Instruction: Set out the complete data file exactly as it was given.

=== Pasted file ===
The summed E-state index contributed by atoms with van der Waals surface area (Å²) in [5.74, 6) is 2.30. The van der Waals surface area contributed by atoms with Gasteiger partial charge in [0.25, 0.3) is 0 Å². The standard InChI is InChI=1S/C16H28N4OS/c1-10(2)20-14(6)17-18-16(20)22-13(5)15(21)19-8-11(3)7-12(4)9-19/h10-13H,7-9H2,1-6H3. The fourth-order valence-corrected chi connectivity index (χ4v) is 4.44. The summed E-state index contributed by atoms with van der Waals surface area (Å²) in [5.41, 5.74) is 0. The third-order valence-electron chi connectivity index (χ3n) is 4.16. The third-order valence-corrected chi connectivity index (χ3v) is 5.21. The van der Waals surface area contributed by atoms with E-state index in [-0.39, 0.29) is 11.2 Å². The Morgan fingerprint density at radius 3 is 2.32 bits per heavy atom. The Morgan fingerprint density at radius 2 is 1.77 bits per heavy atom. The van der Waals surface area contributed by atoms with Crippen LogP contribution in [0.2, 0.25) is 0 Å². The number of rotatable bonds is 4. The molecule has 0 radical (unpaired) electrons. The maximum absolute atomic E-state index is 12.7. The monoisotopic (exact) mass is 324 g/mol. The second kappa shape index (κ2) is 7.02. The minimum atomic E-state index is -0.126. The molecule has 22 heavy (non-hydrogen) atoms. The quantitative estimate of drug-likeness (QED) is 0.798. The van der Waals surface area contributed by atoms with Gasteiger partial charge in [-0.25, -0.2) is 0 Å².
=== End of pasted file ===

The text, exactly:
The summed E-state index contributed by atoms with van der Waals surface area (Å²) in [5.74, 6) is 2.30. The van der Waals surface area contributed by atoms with Gasteiger partial charge in [0.25, 0.3) is 0 Å². The standard InChI is InChI=1S/C16H28N4OS/c1-10(2)20-14(6)17-18-16(20)22-13(5)15(21)19-8-11(3)7-12(4)9-19/h10-13H,7-9H2,1-6H3. The fourth-order valence-corrected chi connectivity index (χ4v) is 4.44. The summed E-state index contributed by atoms with van der Waals surface area (Å²) in [5.41, 5.74) is 0. The third-order valence-electron chi connectivity index (χ3n) is 4.16. The third-order valence-corrected chi connectivity index (χ3v) is 5.21. The van der Waals surface area contributed by atoms with E-state index in [-0.39, 0.29) is 11.2 Å². The Morgan fingerprint density at radius 3 is 2.32 bits per heavy atom. The Morgan fingerprint density at radius 2 is 1.77 bits per heavy atom. The van der Waals surface area contributed by atoms with Crippen LogP contribution in [0.2, 0.25) is 0 Å². The number of rotatable bonds is 4. The molecule has 0 radical (unpaired) electrons. The maximum absolute atomic E-state index is 12.7. The monoisotopic (exact) mass is 324 g/mol. The second kappa shape index (κ2) is 7.02. The minimum atomic E-state index is -0.126. The molecule has 22 heavy (non-hydrogen) atoms. The quantitative estimate of drug-likeness (QED) is 0.798. The van der Waals surface area contributed by atoms with Gasteiger partial charge in [-0.25, -0.2) is 0 Å².